The synesthesia works explore the sensorial relationship between color and abstract concepts of time and space. In collaboration with American artist and filmmaker Lucy Cordes Engelman, whom he is married to, Mullen paints as a conduit for her sensorial experience between color and time. Each color they use represents a number, and when these numbers are used to illustrate time the painting appears as a layered image, a representation of time. Mullen's relationship with this universe began just after he approached Lucy, for whom numbers and letters connect to colors in a different way. She currently collaborates in the production of the aforementioned series, assisting him on the definition of chromatic matches, through brush strokes in the shape of lines in his paintings. The couple's creative process begins by choosing specific dates. Each date turns into a mathematical fraction which results in specific color in Lucy's brain. Number two, for instance, is a shade of yellow. "She unveils the codes of time, discovering each number's colors through her very own eyes. Time and color are the two necessary varying factors she needs to unravel the equation", explains the artist.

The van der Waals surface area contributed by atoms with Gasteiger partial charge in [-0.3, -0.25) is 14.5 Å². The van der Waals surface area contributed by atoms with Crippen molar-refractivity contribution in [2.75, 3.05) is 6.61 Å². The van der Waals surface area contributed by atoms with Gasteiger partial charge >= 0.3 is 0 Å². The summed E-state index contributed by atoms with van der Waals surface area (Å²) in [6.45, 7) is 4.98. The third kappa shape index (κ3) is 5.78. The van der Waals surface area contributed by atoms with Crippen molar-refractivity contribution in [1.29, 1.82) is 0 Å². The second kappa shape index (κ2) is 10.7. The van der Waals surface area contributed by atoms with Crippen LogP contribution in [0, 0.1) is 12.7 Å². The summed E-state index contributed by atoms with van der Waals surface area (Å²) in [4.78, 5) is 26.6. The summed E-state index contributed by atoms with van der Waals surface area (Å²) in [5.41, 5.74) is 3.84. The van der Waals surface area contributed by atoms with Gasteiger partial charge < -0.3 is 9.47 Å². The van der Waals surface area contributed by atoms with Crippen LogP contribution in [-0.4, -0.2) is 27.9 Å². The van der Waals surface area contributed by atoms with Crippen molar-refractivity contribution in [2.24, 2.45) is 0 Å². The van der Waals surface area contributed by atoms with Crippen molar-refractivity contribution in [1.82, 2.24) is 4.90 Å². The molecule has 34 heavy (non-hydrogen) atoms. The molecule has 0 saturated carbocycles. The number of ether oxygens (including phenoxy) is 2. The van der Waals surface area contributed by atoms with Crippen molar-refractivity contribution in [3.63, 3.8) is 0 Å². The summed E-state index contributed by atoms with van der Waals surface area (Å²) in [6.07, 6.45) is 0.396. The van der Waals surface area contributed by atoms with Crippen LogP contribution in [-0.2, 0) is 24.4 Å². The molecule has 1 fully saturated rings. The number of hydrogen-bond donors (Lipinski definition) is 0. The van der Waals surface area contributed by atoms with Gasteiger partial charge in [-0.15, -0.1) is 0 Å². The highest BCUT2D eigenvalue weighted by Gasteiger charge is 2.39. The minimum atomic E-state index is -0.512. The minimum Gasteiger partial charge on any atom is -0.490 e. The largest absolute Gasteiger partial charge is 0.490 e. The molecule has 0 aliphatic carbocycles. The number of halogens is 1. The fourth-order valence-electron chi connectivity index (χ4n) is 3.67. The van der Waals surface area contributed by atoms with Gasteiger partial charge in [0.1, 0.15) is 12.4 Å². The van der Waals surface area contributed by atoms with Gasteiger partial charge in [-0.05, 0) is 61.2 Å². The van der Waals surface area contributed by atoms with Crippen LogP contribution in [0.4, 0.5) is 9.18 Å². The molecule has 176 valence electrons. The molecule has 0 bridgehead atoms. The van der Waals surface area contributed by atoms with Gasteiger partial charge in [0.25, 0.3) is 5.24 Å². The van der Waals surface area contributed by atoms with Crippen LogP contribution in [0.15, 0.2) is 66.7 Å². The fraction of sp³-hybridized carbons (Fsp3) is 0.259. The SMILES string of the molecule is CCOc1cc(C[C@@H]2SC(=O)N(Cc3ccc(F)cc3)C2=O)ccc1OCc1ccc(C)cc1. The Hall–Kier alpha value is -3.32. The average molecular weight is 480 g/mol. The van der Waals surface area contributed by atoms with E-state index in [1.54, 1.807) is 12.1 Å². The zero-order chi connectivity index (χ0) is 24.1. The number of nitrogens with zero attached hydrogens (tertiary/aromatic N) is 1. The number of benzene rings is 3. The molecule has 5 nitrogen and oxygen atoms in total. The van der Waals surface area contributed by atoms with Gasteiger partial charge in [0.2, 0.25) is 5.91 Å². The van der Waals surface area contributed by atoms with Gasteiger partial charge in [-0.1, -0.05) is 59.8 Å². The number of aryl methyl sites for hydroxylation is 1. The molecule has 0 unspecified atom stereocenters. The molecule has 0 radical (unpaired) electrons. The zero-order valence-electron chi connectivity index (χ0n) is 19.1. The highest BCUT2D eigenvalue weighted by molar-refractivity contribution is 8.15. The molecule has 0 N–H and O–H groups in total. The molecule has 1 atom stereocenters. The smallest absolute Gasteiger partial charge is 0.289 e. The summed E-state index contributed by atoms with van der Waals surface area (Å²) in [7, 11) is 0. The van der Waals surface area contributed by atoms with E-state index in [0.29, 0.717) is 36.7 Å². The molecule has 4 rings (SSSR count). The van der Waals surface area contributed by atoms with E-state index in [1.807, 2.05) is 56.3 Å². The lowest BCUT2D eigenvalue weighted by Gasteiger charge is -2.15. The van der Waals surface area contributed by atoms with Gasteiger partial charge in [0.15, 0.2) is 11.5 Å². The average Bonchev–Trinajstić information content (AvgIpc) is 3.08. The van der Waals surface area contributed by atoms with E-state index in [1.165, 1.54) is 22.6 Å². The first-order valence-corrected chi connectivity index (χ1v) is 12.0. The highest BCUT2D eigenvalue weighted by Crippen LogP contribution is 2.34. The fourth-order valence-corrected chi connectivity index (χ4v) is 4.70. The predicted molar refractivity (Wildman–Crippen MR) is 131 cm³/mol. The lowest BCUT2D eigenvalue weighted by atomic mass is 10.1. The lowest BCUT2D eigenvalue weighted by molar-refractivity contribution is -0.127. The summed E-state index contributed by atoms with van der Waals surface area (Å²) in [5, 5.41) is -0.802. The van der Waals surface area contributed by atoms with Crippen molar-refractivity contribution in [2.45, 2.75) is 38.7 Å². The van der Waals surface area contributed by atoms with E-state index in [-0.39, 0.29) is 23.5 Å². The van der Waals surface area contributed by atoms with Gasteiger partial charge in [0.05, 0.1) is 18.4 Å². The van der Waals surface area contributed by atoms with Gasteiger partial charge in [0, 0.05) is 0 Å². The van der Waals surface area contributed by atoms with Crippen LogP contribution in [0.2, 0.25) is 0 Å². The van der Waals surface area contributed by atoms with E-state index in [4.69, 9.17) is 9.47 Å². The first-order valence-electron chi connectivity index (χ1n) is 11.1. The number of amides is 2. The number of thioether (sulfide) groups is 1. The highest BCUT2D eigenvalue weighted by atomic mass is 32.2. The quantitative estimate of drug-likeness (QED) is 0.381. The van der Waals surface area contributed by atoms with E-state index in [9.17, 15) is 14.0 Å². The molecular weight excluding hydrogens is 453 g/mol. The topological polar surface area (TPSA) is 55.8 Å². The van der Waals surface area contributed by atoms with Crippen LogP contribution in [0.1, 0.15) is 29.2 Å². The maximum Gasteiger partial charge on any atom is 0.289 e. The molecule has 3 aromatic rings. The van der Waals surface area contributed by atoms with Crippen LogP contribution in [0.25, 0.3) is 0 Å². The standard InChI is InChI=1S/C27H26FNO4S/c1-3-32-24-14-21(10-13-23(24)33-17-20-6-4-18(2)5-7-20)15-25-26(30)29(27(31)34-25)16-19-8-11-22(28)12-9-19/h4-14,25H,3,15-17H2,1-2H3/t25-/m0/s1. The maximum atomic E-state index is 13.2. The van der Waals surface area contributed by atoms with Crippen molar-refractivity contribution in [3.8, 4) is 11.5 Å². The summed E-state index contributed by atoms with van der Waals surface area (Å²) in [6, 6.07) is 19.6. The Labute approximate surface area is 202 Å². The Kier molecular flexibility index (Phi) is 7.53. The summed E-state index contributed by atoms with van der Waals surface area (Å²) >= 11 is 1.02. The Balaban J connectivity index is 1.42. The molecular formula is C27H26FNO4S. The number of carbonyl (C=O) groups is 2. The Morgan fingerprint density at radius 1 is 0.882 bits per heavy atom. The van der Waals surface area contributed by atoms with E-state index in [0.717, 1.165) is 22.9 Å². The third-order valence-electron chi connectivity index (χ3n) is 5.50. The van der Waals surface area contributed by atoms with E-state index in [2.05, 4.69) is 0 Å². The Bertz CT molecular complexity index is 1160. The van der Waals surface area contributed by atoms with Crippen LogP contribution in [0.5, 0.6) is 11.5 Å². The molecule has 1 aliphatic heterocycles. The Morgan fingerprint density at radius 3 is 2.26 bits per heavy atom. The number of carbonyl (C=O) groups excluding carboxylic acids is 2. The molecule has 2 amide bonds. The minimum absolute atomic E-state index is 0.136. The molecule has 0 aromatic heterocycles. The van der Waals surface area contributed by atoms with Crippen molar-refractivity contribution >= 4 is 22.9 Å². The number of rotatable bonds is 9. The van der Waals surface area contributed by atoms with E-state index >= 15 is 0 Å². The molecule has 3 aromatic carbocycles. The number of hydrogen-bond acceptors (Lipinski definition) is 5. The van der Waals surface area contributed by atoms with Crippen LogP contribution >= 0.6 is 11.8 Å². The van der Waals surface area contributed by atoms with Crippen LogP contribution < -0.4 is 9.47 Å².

The precise match between pigmentation and geometry present in the synesthesia's set creates unusual perspectives, and confuses the viewer with all sorts of optical illusion, in a direct reference to the kinetic movement in the 50s. Canvases gain volume throughout the artist's technique; it appears to look like an encrustation of dozens of multicolored glass plates that move toward the observer.
For the synesthesia works in Shifting Perception the numbers chosen to be represented were chosen by the couple because they were interested in individual canvases creating an interaction together. Choosing odd numbers next to each other (five, seven, and nine) gave an opportunity to explore the different colors in a way never before. This creates involuntary relationships between specific colors and numbers.